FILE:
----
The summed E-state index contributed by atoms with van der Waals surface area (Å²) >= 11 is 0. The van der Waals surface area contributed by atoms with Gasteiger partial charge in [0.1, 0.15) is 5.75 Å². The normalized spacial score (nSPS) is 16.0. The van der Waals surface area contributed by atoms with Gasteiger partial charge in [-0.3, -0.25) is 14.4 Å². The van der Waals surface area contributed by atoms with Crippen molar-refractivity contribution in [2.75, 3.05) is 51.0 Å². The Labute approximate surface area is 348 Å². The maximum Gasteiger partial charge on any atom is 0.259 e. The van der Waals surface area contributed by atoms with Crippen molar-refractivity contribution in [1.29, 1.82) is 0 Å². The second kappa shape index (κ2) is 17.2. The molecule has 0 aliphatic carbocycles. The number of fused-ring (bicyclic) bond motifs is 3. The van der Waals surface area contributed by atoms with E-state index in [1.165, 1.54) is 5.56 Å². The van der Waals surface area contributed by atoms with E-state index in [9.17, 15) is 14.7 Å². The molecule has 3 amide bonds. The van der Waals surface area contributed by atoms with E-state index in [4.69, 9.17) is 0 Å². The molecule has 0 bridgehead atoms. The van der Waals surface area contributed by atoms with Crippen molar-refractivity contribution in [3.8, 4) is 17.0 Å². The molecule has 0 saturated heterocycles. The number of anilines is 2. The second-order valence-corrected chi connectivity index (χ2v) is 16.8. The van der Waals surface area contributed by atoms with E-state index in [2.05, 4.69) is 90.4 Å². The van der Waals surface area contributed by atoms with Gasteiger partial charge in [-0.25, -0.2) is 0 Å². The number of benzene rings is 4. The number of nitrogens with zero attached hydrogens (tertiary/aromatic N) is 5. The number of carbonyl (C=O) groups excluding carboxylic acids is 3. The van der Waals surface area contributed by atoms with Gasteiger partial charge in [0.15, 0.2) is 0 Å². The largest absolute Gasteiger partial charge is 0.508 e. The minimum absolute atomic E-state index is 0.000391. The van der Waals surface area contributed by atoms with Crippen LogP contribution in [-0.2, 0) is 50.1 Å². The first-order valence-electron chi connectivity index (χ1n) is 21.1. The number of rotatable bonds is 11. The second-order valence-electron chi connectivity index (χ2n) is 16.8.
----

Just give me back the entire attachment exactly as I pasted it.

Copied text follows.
The summed E-state index contributed by atoms with van der Waals surface area (Å²) >= 11 is 0. The van der Waals surface area contributed by atoms with Gasteiger partial charge in [0.1, 0.15) is 5.75 Å². The normalized spacial score (nSPS) is 16.0. The van der Waals surface area contributed by atoms with Gasteiger partial charge in [-0.3, -0.25) is 14.4 Å². The van der Waals surface area contributed by atoms with Crippen molar-refractivity contribution in [2.75, 3.05) is 51.0 Å². The Labute approximate surface area is 348 Å². The maximum Gasteiger partial charge on any atom is 0.259 e. The van der Waals surface area contributed by atoms with Crippen molar-refractivity contribution in [1.29, 1.82) is 0 Å². The second kappa shape index (κ2) is 17.2. The molecule has 0 aliphatic carbocycles. The number of fused-ring (bicyclic) bond motifs is 3. The van der Waals surface area contributed by atoms with E-state index in [1.165, 1.54) is 5.56 Å². The van der Waals surface area contributed by atoms with E-state index in [9.17, 15) is 14.7 Å². The molecule has 3 amide bonds. The van der Waals surface area contributed by atoms with E-state index in [4.69, 9.17) is 0 Å². The molecule has 0 bridgehead atoms. The van der Waals surface area contributed by atoms with Crippen molar-refractivity contribution in [3.8, 4) is 17.0 Å². The molecule has 0 saturated heterocycles. The number of anilines is 2. The second-order valence-corrected chi connectivity index (χ2v) is 16.8. The van der Waals surface area contributed by atoms with E-state index in [2.05, 4.69) is 90.4 Å². The van der Waals surface area contributed by atoms with Gasteiger partial charge in [-0.25, -0.2) is 0 Å². The number of benzene rings is 4. The number of nitrogens with zero attached hydrogens (tertiary/aromatic N) is 5. The number of carbonyl (C=O) groups excluding carboxylic acids is 3. The van der Waals surface area contributed by atoms with Gasteiger partial charge in [0.15, 0.2) is 0 Å². The largest absolute Gasteiger partial charge is 0.508 e. The minimum absolute atomic E-state index is 0.000391. The van der Waals surface area contributed by atoms with Crippen LogP contribution in [-0.2, 0) is 50.1 Å². The first-order valence-electron chi connectivity index (χ1n) is 21.1. The number of rotatable bonds is 11. The second-order valence-electron chi connectivity index (χ2n) is 16.8.